Cushing’s isn’t only for people. Your dog is also at risk! Part 3

This is part 3 of our in-depth look at Cushing’s Syndrome, a condition that affects many dogs around the world and is caused by an excess of cortisol in the system. For an explanation of what Cushing’s Syndrome actually is and how the condition can affect your dog you should check out part 1 of this series, published a couple of weeks ago.

Last week we talked about the various steps and tests your vet may use to diagnose Cushing’s. If you suspect that your dog has Cushing’s be sure to read the post to learn about the diagnostic process. This week we’re keen to talk about life after diagnosis, the treatments that are available and what kind of life your dog can enjoy.

The Outlook For Dogs with Cushing’s

Having Cushing’s isn’t ideal, but it isn’t the end of the world either.

Medication

Most dogs with Cushing’s syndrome are recommended lifelong medical treatment with Trilostan. It can take time to find the correct dose, which can vary greatly between dogs.

If you suspect your dog has Cushing’s, or if he/she has already been diagnosed with it, you need to be aware that your vet will need to take blood samples regularly to monitor the effect of the medication and avoid any side effects.

Pro Tip! It is common practice to perform an ACTH stimulation test to control the dose. However, studies have shown that measuring cortisol levels before administering the Trilostan, or three hours thereafter, are potentially better monitoring methods than the ACTH stimulation tests.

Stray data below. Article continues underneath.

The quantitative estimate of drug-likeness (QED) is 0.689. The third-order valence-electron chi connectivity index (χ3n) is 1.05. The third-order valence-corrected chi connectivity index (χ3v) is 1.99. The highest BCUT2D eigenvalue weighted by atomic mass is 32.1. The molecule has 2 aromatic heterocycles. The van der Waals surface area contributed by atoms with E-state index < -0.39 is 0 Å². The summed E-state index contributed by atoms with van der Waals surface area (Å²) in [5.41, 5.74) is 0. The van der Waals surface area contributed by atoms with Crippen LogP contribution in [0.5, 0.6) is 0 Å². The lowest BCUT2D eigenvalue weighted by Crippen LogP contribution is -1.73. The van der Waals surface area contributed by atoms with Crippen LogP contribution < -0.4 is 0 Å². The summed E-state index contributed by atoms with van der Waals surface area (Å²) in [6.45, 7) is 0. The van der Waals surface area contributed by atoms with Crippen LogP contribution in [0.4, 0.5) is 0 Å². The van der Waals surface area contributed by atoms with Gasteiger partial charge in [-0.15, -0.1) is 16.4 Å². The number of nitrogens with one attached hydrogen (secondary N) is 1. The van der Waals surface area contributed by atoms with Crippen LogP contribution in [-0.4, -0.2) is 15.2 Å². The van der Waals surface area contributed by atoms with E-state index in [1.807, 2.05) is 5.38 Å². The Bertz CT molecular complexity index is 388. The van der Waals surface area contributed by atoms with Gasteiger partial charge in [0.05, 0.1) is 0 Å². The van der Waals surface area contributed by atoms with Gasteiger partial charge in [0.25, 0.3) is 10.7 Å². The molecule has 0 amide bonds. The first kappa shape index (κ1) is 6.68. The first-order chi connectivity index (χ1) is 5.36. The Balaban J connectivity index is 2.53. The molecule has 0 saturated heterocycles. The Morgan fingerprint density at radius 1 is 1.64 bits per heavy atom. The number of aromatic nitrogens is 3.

Too high a dose of the medicine may cause symptoms like:

  • – vomiting/diarrhea
  • – fatigue
  • – nausea
  • – decreased appetite

If you notice any of these symptoms during treatment, consult your veterinarian immediately.
It may indicate that the dose is too high and there is a risk that your dog might end up in an “Addison crisis” if it’s ignored.

Surgery

If the tumor is located in one of the adrenal glands, it may be removed surgically, however, this is an advanced surgery that carries a high risk of complications.

If the tumor is found in the pituitary gland, surgery may be considered if the tumor is pressing on the brain and causing problems. Operations for this type of condition are currently carried out only in the Netherlands. After surgery, medication will still be required throughout the life of your dog, and there will remain a risk of relapse.

Too high a dose of the medicine may cause symptoms like:

  • – vomiting/diarrhea
  • – fatigue
  • – nausea
  • – decreased appetite

If you notice any of these symptoms during treatment, consult your veterinarian immediately.
It may indicate that the dose is too high and there is a risk that your dog might end up in an “Addison crisis” if it’s ignored.

Iatrogenic Cushing’s

Iatrogenic Cushing’s syndrome, caused by medication containing cortisone, usually resolves itself when the cortisone is discontinued.

What if I just ignore it?

If you love your pet this is not advised. If Cushing’s syndrome goes untreated it will gradually cause more severe symptoms, seriously affecting your dog’s quality of life in the process.

Available medical treatment will improve your dog’s symptoms, and with the correct dose the dog can go on to have a good quality of life. If the tumor is malignant, it can unfortunately spread to other organs to shorten the dog’s life.

Don’t forget to share this blog post with anyone you think will benefit from it. We publish a new blog post each week so follow us on social media for our updates and you’ll know as soon as a new one is available.

Until next time…

I’m a veterinarian with almost 10 years experience in small animal practice. I’m originally from Sweden but moved to Copenhagen to fulfill my dream of becoming a vet. I’ve been working in Denmark, United Kingdom and back home in Sweden. Animals, especially dogs, has always been a big part of my life. Being a vet and helping animals and their owners, feels more like a privilege than a job.
Alvin, my Cavalier King Charles Spaniel follows me anywhere I go.

Caroline Edvinsson

DVM, GPCertSAM, CEO @ TERST
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